Ukrainian Jews should be quite worried for their safety amid escalating violence in the region and the time has come for them to seek asylum in Israel, according to one author and religious leader.
Rabbi Aryeh Spero, author of the book "Push Back: Reclaiming Our American Judeo-Christian Ethos,"
told J.D. Hayworth on "America's Forum" on NewsmaxTV that given Ukraine's history of anti-Semitism and continued hostilities in Odessa, his message to Jews in the region is "it's time for them to go."
"You have tempers at a fever pitch," Spero said. "We had the mayor in one of the Ukrainian cities that was shot at, thankfully he's okay now. He's living. He happened to have been Jewish too. All of these things are coming to a confluence. You've got raging tempers and it deals with nationalism and identity and culture and the logical conclusion of what we've seen in the last three, four weeks will eventuate in even more blood and violence."
Spero pointed to the compliance of Ukrainians after the Nazi invasion in the round up of Jews in Lviv, Lutsk and Zhytomyr for the Babi Yar massacre as an example of deep-rooted anti-Semitism he believes remains in the country and still threatens Jews almost seven decades later.
"Odessa is part of the Ukraine and, historically, the Ukraine was the most anti-Semitic region in all of Europe," Spero said. "Much of the Holocaust was made possible because of the eager complicity of the Ukrainian population against the Jewish population. Now, the Jews had been in the Ukraine for centuries, hundreds of years, predating some of the people that called themselves Ukrainians. So there is a history to the bloodcurdling anti-Semitism.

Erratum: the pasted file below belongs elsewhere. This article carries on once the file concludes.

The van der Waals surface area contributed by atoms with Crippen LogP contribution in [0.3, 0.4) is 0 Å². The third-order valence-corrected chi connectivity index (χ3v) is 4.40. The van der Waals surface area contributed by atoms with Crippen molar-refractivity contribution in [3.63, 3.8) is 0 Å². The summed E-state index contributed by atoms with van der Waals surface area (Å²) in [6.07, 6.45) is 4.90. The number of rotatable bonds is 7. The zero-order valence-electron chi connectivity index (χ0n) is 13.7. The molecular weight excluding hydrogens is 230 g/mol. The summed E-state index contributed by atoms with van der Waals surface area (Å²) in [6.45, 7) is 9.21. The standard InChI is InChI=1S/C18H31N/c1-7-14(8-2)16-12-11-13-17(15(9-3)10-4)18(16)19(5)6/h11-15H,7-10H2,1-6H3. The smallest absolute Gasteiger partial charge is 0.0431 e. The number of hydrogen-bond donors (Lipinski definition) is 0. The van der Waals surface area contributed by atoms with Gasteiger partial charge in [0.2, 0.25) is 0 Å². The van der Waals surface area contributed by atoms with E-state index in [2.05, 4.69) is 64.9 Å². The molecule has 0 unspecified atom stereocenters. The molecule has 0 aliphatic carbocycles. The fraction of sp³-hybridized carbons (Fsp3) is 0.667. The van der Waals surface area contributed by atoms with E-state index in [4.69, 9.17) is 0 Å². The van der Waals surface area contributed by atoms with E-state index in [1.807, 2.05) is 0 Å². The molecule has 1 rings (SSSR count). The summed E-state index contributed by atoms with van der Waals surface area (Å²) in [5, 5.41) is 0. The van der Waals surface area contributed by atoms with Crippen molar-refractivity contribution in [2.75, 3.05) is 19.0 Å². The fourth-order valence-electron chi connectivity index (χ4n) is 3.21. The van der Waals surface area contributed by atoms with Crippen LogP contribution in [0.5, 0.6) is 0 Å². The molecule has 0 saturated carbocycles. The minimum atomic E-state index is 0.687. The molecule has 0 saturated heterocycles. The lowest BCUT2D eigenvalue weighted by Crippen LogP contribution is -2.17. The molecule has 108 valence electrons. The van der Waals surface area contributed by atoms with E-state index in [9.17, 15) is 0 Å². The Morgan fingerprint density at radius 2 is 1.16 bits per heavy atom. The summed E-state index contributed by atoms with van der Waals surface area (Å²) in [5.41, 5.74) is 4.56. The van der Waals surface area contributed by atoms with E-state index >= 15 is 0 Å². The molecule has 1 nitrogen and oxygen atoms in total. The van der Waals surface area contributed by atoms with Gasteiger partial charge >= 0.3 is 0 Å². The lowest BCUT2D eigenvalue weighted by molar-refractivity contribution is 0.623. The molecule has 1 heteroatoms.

"There have been pogroms. Pogroms not on a small scale, where 100,000 Jews were killed or 150,000 Jews were killed during the time of Khmelnytsky. What happens when you have these eruptions that you're having not only in Ukraine, between Russia and the Ukrainians, anti-Semitism is given an open door and that's why the Jewish population is right in being very worried and they should get out of the Ukraine."
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Although Spero said that he has not heard any pronouncements from Tel Aviv or from Prime Minister Benjamin Netenyahu, he believes the logical place for Ukrainian Jews to flee is to Israel.
"There's no question in my mind that under the radar, there are invitations being offered to leaders in the Ukrainian Jewish community," Spero said. "Invitations from Israeli leaders to get their people, if they feel it's necessary, out of Odessa, out of the Ukraine, and that Israel will facilitate their arrival and will make sure that when they come that they're not orphaned, that they'll have a place to live, they'll have opportunity.
"Now I don't think Mr. [Vladimir] Putin per se is anti-Semitic. He's actually quite different than the historical leader in Russia, be it at the time of the tsars or in the time of the communists when they were anti-Jewish. Putin does not seem to be so, but there are many native Russians that are, and certainly Ukrainians, and it's time for the Jewish community to uproot themselves. It's hard, they have homes there, businesses, family, it's their culture, but the destiny for them is Israel."
Spero added that he does not expect Putin to allow military intervention by Israel to evacuate threatened Jews from the region.
"To do so would be an acknowledgement on his part that the situation is out of control," Spero said. "Mr. Putin does not want to acknowledge that he's created chaos. What he would do instead is he would say things will be under control and perhaps he would assure the safety of the Jewish community."
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